@Bill-Gray https://github.com/Bill-Gray I would try to split it into several small
logical changes using:

|git branch smallchange # create new branch from where you are git checkout smallchange #
switch to new branch git rebase -i HEAD~50 # edit last 50 commits on new branch, remove
extra split |

If you fork |smallchange| branch from you current master, all removed commits will still
be available from your `master.


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#6 (comment), or mute the thread
https://github.com/notifications/unsubscribe-auth/AP6BrkJ4DmLDVLXi2FQTT4DR-z3LqRE7ks5qevJMgaJpZM4HEZFA.

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techtonik Oct 24, 2016

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Hi @Bill-Gray. This will never be merged unless somebody helps you to split this huge piece of work into separate small pull requests - one feature per request. It is very hard to review big pieces of code when people have only got about 15 minutes of free time on their side project such as PDCurses during the day (or even week). I spent 5 from 15 already by answering. =)

Contributor

techtonik commented Oct 24, 2016

Hi @Bill-Gray. This will never be merged unless somebody helps you to split this huge piece of work into separate small pull requests - one feature per request. It is very hard to review big pieces of code when people have only got about 15 minutes of free time on their side project such as PDCurses during the day (or even week). I spent 5 from 15 already by answering. =)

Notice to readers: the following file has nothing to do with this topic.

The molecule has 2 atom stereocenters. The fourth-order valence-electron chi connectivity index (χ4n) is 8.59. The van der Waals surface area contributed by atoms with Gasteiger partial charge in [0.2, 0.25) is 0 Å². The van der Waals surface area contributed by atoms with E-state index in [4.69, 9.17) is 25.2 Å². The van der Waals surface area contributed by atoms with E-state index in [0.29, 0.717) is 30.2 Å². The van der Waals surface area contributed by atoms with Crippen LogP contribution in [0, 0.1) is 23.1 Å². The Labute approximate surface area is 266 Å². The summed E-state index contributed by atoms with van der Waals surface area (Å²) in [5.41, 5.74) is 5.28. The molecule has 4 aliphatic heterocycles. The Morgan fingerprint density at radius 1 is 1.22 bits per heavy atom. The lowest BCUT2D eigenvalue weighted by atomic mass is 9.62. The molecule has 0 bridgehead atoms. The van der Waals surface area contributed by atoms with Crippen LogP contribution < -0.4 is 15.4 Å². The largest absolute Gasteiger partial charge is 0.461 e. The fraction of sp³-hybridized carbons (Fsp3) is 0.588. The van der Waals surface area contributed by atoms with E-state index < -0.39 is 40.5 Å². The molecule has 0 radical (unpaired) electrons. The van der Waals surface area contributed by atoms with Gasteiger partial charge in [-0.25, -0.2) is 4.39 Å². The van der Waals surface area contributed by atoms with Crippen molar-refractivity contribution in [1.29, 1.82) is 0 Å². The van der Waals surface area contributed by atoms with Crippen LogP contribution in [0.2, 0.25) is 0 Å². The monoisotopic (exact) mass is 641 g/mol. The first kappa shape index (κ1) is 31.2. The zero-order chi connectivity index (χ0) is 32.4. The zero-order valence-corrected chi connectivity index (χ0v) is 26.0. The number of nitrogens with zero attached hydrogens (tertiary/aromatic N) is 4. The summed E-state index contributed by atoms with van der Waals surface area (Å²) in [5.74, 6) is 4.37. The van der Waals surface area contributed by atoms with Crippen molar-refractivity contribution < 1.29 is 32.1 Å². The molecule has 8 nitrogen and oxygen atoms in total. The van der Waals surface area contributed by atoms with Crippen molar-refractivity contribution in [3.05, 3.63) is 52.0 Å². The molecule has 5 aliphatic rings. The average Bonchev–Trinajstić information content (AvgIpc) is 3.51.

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On 2016-10-24 04:32, anatoly techtonik wrote:

Hi @Bill-Gray https://github.com/Bill-Gray. This will never be merged
unless somebody helps you to split this huge piece of work into separate
small pull requests - one feature per request. It is very hard to review
big pieces of code when people have only got about 15 minutes of free
time on their side project such as PDCurses during the day (or even week).
I spent 5 from 15 already by answering. =)

I'm pretty much proceeding under the assumption that it won't get
merged, and that the fork is a permanent one.

I also don't see this as a big problem. We will effectively have
"classic" PDCurses at wmcbrine/PDCurses, which doesn't change much except
for occasional bug fixes. And we'll have "new and improved" PDCurses at
Bill-Gray/PDCurses, with the Windows GDI flavor and assorted changes.

I perhaps should have pushed harder for a merge back in March 2010
when this fork was in its infancy. Had I done that, and/or if I'd been
using Git so that there would be a series of small commits rather than
the massive blob of a commit dropped on William last January, then a
merge might be more likely. (Or, at least, a merge of some of the
features of this fork.)

But at this point, breaking up the changes between March 2010 (when
Win32a started) and January 2016 (when I moved to GitHub) would be a huge
project and might not get pulled in anyway. (Or only certain bits and
pieces would get pulled, and we'd have two versions anyway.)

Unless I hear objections, I'll withdraw this pull request and the
two forks can go their separate ways in peace.

-- Bill

Contributor

Bill-Gray commented Oct 25, 2016

On 2016-10-24 04:32, anatoly techtonik wrote:

Hi @Bill-Gray https://github.com/Bill-Gray. This will never be merged
unless somebody helps you to split this huge piece of work into separate
small pull requests - one feature per request. It is very hard to review
big pieces of code when people have only got about 15 minutes of free
time on their side project such as PDCurses during the day (or even week).